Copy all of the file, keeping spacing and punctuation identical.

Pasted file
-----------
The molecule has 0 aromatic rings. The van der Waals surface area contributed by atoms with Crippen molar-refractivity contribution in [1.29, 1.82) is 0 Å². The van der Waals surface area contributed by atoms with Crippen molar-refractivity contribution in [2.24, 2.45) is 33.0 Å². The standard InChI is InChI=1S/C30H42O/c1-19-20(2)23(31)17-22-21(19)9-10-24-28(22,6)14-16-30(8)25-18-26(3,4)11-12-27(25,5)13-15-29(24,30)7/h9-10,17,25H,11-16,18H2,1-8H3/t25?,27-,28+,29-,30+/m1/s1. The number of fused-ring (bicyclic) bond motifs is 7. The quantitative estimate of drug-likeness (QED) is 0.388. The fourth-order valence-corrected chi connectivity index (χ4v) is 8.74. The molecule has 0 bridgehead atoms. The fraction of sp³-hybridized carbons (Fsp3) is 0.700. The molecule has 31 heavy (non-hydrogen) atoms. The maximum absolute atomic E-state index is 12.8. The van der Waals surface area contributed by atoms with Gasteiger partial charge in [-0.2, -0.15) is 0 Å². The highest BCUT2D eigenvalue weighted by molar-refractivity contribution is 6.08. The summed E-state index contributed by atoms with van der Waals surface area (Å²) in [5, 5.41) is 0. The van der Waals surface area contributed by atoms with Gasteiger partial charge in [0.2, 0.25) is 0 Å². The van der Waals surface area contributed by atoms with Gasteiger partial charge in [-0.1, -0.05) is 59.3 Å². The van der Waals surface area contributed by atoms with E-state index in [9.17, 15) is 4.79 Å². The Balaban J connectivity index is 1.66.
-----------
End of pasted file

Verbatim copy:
The molecule has 0 aromatic rings. The van der Waals surface area contributed by atoms with Crippen molar-refractivity contribution in [1.29, 1.82) is 0 Å². The van der Waals surface area contributed by atoms with Crippen molar-refractivity contribution in [2.24, 2.45) is 33.0 Å². The standard InChI is InChI=1S/C30H42O/c1-19-20(2)23(31)17-22-21(19)9-10-24-28(22,6)14-16-30(8)25-18-26(3,4)11-12-27(25,5)13-15-29(24,30)7/h9-10,17,25H,11-16,18H2,1-8H3/t25?,27-,28+,29-,30+/m1/s1. The number of fused-ring (bicyclic) bond motifs is 7. The quantitative estimate of drug-likeness (QED) is 0.388. The fourth-order valence-corrected chi connectivity index (χ4v) is 8.74. The molecule has 0 bridgehead atoms. The fraction of sp³-hybridized carbons (Fsp3) is 0.700. The molecule has 31 heavy (non-hydrogen) atoms. The maximum absolute atomic E-state index is 12.8. The van der Waals surface area contributed by atoms with Gasteiger partial charge in [-0.2, -0.15) is 0 Å². The highest BCUT2D eigenvalue weighted by molar-refractivity contribution is 6.08. The summed E-state index contributed by atoms with van der Waals surface area (Å²) in [5, 5.41) is 0. The van der Waals surface area contributed by atoms with Gasteiger partial charge in [0.2, 0.25) is 0 Å². The van der Waals surface area contributed by atoms with Gasteiger partial charge in [-0.1, -0.05) is 59.3 Å². The van der Waals surface area contributed by atoms with E-state index in [9.17, 15) is 4.79 Å². The Balaban J connectivity index is 1.66.